As far as first dates go, you’d struggle to think of any that are worse than this. Josef (Pascal Arquimedes, in his debut screen performance) arrives at the lavish apartment where John (Donal Brophy) lives. The pair had met before and agreed to a date, but Josef was too wasted to remember the specifics – a detail that becomes insignificant due to the mounting awkwardness that envelops their evening. John’s living room has a telescope looking across to a neighbouring apartment, where he has a voyeuristic agreement with the man living there, and Josef starts to feel unwell after helping himself to some of the pills in John’s bedroom.
These experimental pills instantly plunge him into a feeling of unease and increasing psychosis, and after a bizarre, unexplained incident, Josef finds himself in a police interrogation room where his night only continues to get worse. Two detectives (Tom Rizzuto and Chuja Seo) quickly transform their questioning of the accident into a borderline psychiatric analysis of Josef’s own personality, asking personal questions about his sexuality and his job while engaging in disturbing techniques to get him to spill all. But is this really happening, or are the drugs continuing to heighten the conflict happening in front of his eyes?
Writer/director Matthew Wollin, making his feature debut, has a legal background, but rather than writing about what he knows, he’s chosen to divorce the film from reality. It plays on themes that are undoubtedly familiar to anybody who has picked up a newspaper in recent memory, with the intense questioning of an innocent African American man playing out as a series of traps designed to force him into confessing a guilt for a crime he didn’t commit. But this isn’t a socio-political thriller, even if it may appear like one from the outside; the increasing surreality, confined entirely within the claustrophobic interiors of an interrogation room, is far closer to horror at its most experimental. The rules of this world increasingly make little sense, and scenes oscillate wildly from a masked detective asking odd questions about the case, to a trip to the room next door, where an all-seeing entity may be watching over proceedings. It feels familiar at first, but eventually, it’s hard to categorise as a social thriller in the same vein as a film like Jordan Peele’s Get Out.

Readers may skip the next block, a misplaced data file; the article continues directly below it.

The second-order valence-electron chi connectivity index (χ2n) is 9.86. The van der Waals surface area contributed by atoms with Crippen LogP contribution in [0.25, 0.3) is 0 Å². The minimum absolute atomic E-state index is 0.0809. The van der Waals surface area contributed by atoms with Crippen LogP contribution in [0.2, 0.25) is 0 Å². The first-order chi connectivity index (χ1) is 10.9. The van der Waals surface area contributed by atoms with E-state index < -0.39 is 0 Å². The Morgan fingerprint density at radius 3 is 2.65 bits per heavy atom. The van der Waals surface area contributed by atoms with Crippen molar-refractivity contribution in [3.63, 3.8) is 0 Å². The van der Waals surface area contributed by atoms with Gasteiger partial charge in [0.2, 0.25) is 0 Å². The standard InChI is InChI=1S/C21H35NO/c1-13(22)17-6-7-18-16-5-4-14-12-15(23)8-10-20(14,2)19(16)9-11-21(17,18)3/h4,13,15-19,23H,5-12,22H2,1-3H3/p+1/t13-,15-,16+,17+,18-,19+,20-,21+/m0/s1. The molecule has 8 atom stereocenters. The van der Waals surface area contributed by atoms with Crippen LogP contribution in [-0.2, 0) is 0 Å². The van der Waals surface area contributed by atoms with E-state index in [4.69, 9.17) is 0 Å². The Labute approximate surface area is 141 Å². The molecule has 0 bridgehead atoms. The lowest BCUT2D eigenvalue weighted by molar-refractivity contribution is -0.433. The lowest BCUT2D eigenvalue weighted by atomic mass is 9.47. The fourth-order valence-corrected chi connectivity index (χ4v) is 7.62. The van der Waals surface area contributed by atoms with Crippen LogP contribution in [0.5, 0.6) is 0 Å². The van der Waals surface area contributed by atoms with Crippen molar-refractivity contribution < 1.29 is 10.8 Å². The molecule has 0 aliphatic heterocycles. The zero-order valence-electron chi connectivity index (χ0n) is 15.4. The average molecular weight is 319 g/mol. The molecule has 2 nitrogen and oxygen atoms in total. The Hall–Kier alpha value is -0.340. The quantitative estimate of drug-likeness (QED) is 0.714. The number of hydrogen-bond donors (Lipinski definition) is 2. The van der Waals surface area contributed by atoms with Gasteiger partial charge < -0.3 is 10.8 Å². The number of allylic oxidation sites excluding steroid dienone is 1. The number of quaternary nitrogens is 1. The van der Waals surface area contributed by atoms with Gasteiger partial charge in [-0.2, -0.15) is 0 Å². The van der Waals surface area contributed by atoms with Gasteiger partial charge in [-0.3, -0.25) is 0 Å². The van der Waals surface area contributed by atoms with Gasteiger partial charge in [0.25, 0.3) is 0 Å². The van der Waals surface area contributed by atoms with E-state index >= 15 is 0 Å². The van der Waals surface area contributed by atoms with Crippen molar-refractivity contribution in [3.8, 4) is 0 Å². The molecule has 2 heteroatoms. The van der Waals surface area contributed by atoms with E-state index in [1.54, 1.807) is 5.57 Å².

Josef is notably an associate producer for a small company, with only one credit to his name, whereas Wollin equally has a background in the same role with only one listed credit; he was an associate producer on Liza Johnson’s 2013 film Hateship Loveship. This is a throwaway detail within the story as a whole, but is worth mentioning; the director’s interest in law may be irrelevant to this surreal story, but the fact his lead character shares his former profession has left me wanting to analyse the film in deeper detail, looking for aspects of autobiography that didn’t immediately reveal themselves. In a director’s statement released with the press notes of the film, he describes that the process of making The Skin of the Teeth left him feeling like Josef during the night, so powerful was his depiction of the fever dream he had conceived as a story idea a few years previously. But could this also be due to a character partially inspired by the director, thrown into a situation that he could never comprehend and forced to confront his own identity as a result?
The Skin of the Teeth is an unusual film; not quite horror, not quite social commentary, but captivating due to its enveloping sense of unease and unpredictability. I’m excited to see what Matthew Wollin makes next.